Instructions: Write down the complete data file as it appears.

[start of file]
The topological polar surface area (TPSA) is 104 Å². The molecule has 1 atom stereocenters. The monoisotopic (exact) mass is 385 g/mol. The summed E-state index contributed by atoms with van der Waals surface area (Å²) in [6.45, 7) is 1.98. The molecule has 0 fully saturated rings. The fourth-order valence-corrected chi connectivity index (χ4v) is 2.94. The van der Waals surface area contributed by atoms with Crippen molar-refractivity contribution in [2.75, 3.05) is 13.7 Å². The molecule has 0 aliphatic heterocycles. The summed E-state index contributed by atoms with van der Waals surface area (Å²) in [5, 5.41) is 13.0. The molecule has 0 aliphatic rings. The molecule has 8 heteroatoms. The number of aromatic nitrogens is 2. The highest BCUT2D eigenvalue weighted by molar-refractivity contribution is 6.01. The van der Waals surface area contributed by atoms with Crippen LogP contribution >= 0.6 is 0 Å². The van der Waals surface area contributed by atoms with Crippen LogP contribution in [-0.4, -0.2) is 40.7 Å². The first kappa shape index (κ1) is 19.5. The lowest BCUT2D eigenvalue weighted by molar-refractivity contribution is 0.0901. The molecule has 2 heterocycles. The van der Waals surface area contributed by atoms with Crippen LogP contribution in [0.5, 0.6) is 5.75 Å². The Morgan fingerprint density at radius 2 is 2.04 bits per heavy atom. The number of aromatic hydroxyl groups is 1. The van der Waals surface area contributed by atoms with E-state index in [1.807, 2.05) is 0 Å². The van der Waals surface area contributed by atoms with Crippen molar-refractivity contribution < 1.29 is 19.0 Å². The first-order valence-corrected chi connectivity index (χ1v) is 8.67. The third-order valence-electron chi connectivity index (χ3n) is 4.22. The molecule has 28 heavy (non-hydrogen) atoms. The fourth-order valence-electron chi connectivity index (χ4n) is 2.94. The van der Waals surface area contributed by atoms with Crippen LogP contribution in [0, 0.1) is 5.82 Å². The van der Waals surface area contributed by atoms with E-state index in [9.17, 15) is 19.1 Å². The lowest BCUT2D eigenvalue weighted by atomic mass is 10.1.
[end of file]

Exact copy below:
The topological polar surface area (TPSA) is 104 Å². The molecule has 1 atom stereocenters. The monoisotopic (exact) mass is 385 g/mol. The summed E-state index contributed by atoms with van der Waals surface area (Å²) in [6.45, 7) is 1.98. The molecule has 0 fully saturated rings. The fourth-order valence-corrected chi connectivity index (χ4v) is 2.94. The van der Waals surface area contributed by atoms with Crippen molar-refractivity contribution in [2.75, 3.05) is 13.7 Å². The molecule has 0 aliphatic heterocycles. The summed E-state index contributed by atoms with van der Waals surface area (Å²) in [5, 5.41) is 13.0. The molecule has 0 aliphatic rings. The molecule has 8 heteroatoms. The number of aromatic nitrogens is 2. The highest BCUT2D eigenvalue weighted by molar-refractivity contribution is 6.01. The van der Waals surface area contributed by atoms with Crippen LogP contribution >= 0.6 is 0 Å². The van der Waals surface area contributed by atoms with Crippen LogP contribution in [-0.4, -0.2) is 40.7 Å². The first kappa shape index (κ1) is 19.5. The lowest BCUT2D eigenvalue weighted by molar-refractivity contribution is 0.0901. The molecule has 2 heterocycles. The van der Waals surface area contributed by atoms with Crippen LogP contribution in [0.5, 0.6) is 5.75 Å². The Morgan fingerprint density at radius 2 is 2.04 bits per heavy atom. The number of aromatic hydroxyl groups is 1. The van der Waals surface area contributed by atoms with E-state index in [1.807, 2.05) is 0 Å². The van der Waals surface area contributed by atoms with Crippen molar-refractivity contribution < 1.29 is 19.0 Å². The first-order valence-corrected chi connectivity index (χ1v) is 8.67. The third-order valence-electron chi connectivity index (χ3n) is 4.22. The molecule has 28 heavy (non-hydrogen) atoms. The fourth-order valence-electron chi connectivity index (χ4n) is 2.94. The van der Waals surface area contributed by atoms with Crippen LogP contribution in [0, 0.1) is 5.82 Å². The van der Waals surface area contributed by atoms with E-state index in [9.17, 15) is 19.1 Å². The lowest BCUT2D eigenvalue weighted by atomic mass is 10.1.